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House Bill 1127: Ending the Use of Student Fees to Collect Money for Activist Organizations

Synopsis: Forcing a person, including a college student, to pay for speech which she does not support is contrary to First Amendment values.

What the bill does: H.B. 1127 would make it illegal for state colleges and universities to impose optional or mandatory student fees that collect money for organizations whose primary purpose is to engage in political or issue advocacy.

Discussion:nbsp;No one disputes the fact that part of the student fees currently collected by Colorado#39;s tax supported institutions of higher education are used to promote the political agendas of private groups.nbsp; Those opposed to this bill argue that one of the bad things about it is that it would cut funds to activist student organizations.nbsp; They say that eliminating support for such diverse groups would expose students to fewer educational opportunities and would harm free speech by creating less of it.

As public interest budgets go, the sums involved are large.nbsp; According to Rex Wilmouth, Colorado Public Interest Research Group#39;s campus organizing director, about one-third of CoPRIG#39;s funding comes from the involuntary student fees assessed at Colorado#39;s tax supported campuses.

Other fees are collected for Amnesty International, animal rights groups, PUSH America, the United States Student Association which lobbies for larger federal student subsidies, and the Women#39;s Resource Center.nbsp; It provides students with the latest copies of Bitch, Weird Sisters, and Ms. in addition to supporting those interested in women#39;s issues such as homosexual rights, abortion rights, and gender equity.

These groups, and others like them, rely on college and university administrative systems for fund raising.nbsp; The systems are easily controlled by activist groups because student government referenda typically have very low voter turnout.nbsp; Without the automatic funding provided by student fees, campus activist groups would have to compete for voluntary contributions like every other group.

Campus activists fear that revenues will fall if those who disagree with their agendas are allowed to stop supporting them.nbsp;

Thomas Jefferson wrote in 1777 that to compel a man to furnish contributions of money for the propagation of opinions which he disbelieves is sinful and tyrannical.nbsp; U.S. courts have generally recognized that free speech is meaningless without the corresponding freedom not to speak Colorado#39;s taxpayer supported institutions of higher education currently deny students this freedom by requiring them to pay for issue advocacy in order to receive their diplomas.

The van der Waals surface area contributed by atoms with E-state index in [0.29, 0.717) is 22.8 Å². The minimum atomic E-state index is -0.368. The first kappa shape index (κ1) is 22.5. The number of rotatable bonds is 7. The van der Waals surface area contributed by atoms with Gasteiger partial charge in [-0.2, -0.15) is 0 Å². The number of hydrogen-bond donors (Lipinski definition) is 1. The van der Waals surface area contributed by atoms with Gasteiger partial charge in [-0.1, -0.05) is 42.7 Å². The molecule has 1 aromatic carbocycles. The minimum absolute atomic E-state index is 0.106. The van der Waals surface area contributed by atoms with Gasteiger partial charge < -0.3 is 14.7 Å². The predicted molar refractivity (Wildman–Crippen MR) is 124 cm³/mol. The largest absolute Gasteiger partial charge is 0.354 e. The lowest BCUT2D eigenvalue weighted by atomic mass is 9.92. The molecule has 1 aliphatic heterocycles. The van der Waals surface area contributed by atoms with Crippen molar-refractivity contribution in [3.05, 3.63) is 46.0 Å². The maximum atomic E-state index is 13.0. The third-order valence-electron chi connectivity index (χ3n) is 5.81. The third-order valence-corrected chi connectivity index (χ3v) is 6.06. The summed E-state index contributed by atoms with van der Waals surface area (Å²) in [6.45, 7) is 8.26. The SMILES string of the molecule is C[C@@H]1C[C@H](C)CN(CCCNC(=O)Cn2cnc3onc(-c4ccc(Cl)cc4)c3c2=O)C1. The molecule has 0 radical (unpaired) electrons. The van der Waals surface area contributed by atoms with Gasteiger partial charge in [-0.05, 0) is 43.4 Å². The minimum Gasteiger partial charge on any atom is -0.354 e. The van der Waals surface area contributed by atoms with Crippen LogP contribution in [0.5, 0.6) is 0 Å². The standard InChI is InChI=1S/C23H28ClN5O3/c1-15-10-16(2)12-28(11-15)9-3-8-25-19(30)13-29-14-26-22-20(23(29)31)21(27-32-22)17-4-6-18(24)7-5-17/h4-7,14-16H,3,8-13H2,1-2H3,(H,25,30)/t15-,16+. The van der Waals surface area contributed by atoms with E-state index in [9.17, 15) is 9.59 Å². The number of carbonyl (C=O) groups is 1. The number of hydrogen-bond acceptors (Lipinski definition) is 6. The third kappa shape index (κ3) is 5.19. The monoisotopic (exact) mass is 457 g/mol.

The issue of student fees has come up because five University of Wisconsin law students sued the University of Wisconsin.nbsp; Arguing that they were in profound disagreement with many of the private activist organizations that their student fees were used to support, they claimed a violation of their first amendment rights.nbsp; In August 1998, the United States Court of Appeals for the Seventh Circuit agreed with them, saying that even if the fees had been voted on by the student body, The First Amendment trumps the democratic process and protects the individual#39;s rights even when a majority of citizens wants to infringe upon them.nbsp; The case has been appealed, and all parties await a Supreme Court ruling.

Even if ruled constitutional, the practice of coercive fee collection may not be right.nbsp; The organizations receiving the money claim that they are an essential part of the educational mission of the University.nbsp; They say that they promote diverse opinion and provide valuable practical experience.nbsp; But students are not isolated from the larger community, and it offers thousands upon thousands of volunteer opportunities in organizations with far more diversity than those on campus.nbsp; It also offers the experience of working with people of all ages on real problems.nbsp; In an era in which information is literally a mouse click away, it is difficult to defend the position that diverse opinion will be stifled unless university administrators continue to force students to underwrite university approved political speech.

A potential problem is that terms such as issue advocacy and political activity may be ill suited for legal proceedings requiring precise definitions.nbsp; Most politically active groups will claim that their offerings are educational in nature.nbsp; This objection can be subsumed by a broader question.nbsp; Why, at a time of escalating college costs, do state institutions feel it proper to require students to pay for any activity not directly related to strictly academic pursuits

Prepared by Linda Gorman Senior Fellow, Independence Institute